When we are in heaven, no doubt we will retain our individual characteristics. But the earthly family will be transcended by the people of God, so that there will be no more marrying or giving in marriage. And the unity among that family will be greater than that of the earthly family: a union that will take away any potential grief over the loss of sexual pleasure. No doubt we will share knowledge and talents on a scale unprecedented in this life. Could such a social system be an adequate analogy of the Trinity? It does seem to me to point in that direction.
Vestigia Trinitatis are the marks of God’s trinitarian character found in the creation. If all of creation reflects God’s invisible nature, his power and glory, is there any way in which creation reflects the Trinity as such?
Certainly there are many phenomena what are three in one sense, one in another (or, more broadly, one-and-many). Saint Patrick’s shamrock is as good an example as any. But are there also phenomena which can be specifically related, in edifying ways, to the Trinitarian unity and diversity?
Van Til regards all the world as such a vestigium, in its remarkable diversity-in-unity, which has baffled philosophers through the years. They have wanted to see the universe as one, in order to gain a comprehensive knowledge of it. If knowledge is available to man, they have reasoned, it must be amenable to a single system of rational explanation; and in that respect it must be one. However, it must also have enough diversity to leave something to be explained! That diversity, to the secular philosopher, must be, because of its very diversity, irrational. Thus the secular philosopher is frustrated, trying to assimilate irrational data to a rational system. Van Til says that the world is one and many, not because it is both rational and irrational, but because it reflects the unity and diversity in God. As such it is not possible for humans to know it exhaustively either its rational structure or its irreducible diversity. But we can know in part, as we submit our thoughts to God’s revelation.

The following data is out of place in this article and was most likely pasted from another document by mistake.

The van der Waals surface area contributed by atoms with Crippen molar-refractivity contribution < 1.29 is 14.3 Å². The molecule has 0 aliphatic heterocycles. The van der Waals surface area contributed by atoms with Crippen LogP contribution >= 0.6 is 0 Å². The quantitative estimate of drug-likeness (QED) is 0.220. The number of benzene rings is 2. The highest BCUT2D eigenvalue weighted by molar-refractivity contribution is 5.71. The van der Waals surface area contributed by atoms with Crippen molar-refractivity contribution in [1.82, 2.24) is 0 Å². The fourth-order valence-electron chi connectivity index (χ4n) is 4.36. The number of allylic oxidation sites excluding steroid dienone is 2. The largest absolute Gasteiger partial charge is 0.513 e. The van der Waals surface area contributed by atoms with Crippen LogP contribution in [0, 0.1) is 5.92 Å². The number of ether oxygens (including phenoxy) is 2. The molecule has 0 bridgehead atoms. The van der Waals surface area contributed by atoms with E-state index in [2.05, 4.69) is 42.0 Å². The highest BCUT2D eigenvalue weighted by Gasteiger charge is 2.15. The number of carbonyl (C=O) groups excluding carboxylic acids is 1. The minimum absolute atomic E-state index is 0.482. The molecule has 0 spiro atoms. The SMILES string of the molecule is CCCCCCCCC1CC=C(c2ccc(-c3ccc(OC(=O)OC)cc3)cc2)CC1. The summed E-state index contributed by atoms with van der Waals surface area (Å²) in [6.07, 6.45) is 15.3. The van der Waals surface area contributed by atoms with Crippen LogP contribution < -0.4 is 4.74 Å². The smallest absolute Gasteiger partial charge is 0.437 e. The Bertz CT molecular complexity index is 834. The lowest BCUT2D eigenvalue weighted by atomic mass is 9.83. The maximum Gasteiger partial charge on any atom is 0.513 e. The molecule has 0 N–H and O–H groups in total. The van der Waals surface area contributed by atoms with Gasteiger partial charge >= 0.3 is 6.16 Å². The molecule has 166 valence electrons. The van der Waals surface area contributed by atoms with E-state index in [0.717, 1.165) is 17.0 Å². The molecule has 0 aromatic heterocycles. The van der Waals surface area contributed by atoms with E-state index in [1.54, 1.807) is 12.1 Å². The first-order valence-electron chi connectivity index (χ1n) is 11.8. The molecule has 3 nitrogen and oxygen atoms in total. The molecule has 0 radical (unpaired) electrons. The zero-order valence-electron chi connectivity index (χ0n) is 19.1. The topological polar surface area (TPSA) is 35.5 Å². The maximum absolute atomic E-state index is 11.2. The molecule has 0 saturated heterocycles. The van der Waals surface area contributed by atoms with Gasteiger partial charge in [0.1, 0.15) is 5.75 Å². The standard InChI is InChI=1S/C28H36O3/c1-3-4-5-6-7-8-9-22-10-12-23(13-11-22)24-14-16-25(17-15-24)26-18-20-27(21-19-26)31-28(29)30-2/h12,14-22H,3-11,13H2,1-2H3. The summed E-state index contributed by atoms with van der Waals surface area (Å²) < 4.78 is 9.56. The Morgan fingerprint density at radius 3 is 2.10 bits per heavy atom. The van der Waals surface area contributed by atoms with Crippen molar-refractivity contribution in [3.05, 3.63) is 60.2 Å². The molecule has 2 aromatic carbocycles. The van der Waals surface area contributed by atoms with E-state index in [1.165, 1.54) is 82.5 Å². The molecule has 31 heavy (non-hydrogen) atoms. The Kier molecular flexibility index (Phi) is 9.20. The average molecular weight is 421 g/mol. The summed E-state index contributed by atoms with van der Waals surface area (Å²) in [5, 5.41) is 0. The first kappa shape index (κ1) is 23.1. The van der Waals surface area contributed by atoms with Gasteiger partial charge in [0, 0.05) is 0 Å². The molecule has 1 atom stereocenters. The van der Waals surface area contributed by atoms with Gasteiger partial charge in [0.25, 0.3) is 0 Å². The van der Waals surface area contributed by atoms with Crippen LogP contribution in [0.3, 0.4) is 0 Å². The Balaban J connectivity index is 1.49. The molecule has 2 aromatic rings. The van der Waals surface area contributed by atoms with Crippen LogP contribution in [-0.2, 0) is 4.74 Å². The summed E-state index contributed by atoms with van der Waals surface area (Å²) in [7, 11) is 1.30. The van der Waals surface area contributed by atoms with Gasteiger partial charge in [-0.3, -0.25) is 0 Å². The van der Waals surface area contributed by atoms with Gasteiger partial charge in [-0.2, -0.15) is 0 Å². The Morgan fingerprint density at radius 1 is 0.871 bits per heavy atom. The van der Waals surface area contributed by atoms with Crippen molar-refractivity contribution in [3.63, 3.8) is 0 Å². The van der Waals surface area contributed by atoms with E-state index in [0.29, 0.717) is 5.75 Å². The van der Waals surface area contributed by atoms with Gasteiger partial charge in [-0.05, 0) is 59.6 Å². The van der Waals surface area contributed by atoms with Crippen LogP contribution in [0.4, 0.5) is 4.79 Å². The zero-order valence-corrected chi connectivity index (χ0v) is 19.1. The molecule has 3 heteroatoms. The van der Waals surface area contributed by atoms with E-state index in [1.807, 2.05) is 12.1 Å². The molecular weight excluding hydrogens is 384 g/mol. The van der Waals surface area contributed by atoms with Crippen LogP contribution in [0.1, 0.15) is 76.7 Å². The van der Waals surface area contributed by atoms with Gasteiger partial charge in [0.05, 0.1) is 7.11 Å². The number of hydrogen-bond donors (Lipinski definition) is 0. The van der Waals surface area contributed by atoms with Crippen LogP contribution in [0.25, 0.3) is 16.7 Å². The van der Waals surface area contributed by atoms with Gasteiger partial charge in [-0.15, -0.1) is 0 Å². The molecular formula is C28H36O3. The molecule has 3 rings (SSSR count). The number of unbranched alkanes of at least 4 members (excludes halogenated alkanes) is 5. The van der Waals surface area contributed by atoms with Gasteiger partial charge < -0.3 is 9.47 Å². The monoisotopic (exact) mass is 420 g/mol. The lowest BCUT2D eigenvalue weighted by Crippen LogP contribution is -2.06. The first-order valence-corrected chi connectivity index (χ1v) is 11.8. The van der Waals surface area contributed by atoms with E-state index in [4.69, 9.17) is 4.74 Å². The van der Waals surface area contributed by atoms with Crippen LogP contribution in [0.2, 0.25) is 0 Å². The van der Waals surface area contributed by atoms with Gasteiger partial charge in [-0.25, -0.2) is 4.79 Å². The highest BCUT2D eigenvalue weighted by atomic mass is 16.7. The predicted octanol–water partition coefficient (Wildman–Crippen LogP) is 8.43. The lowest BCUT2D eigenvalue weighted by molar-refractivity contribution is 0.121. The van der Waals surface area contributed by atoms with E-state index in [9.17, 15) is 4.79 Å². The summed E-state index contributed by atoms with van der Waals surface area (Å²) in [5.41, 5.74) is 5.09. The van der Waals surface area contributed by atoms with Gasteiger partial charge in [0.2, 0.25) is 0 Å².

I would add that in Scripture there are many triads that reflect God’s Trinitarian nature. The “Lordship attributes,” for example, correspond to the Trinitarian persons in this way: the Father is the planner (authority); the Son accomplishes (control); the Spirit applies (presence). Thus continues the scheme of triads I have developed in DKG and in other places. Note also the pattern of Jesus’ offices (prophet, priest, king), and the major benefits of salvation (justification, adoption, sanctification).
I have speculated on other phenomena in creation that also might suggest the relations among the persons of the Trinity. Vern Poythress has suggested the scientific distinctions between particle, wave and field and has applied them to linguistics (Kenneth Pike’s contrast, variation, distribution). Note also: 1. The three major human life systems: circulation, respiration, brain-nervous system. 2. The primary colors of the cathode-ray tube: red, green and blue. 3. The dimensions of height, width, length. 4. The nine dimensions of some recent physical theory: a trinity of trinities. 5. Husband, wife, child in the family. 6. Intention, action, response. 7. Pietism, Doctrinalism, Social Action as different emphases within the Reformed churches. 8. I, IV, V, the primary chords in music. 9. Human personalities, some of which emphasize the demand for justice, others the expression of feelings, still others the commitment to action. These are components of all of us, but different people tend to stress one or the other.
1 Indeed, the very terminology used suggested these dangers. The westerners, saying that God had “one substance (substantia), three persons (personae), originally “masks”) sounded Sabellian to the easterners, who said God had “one being (ousia)” and “three substances (hypostaseis).” And the easterners sounded tritheistic or Arian to the westerners.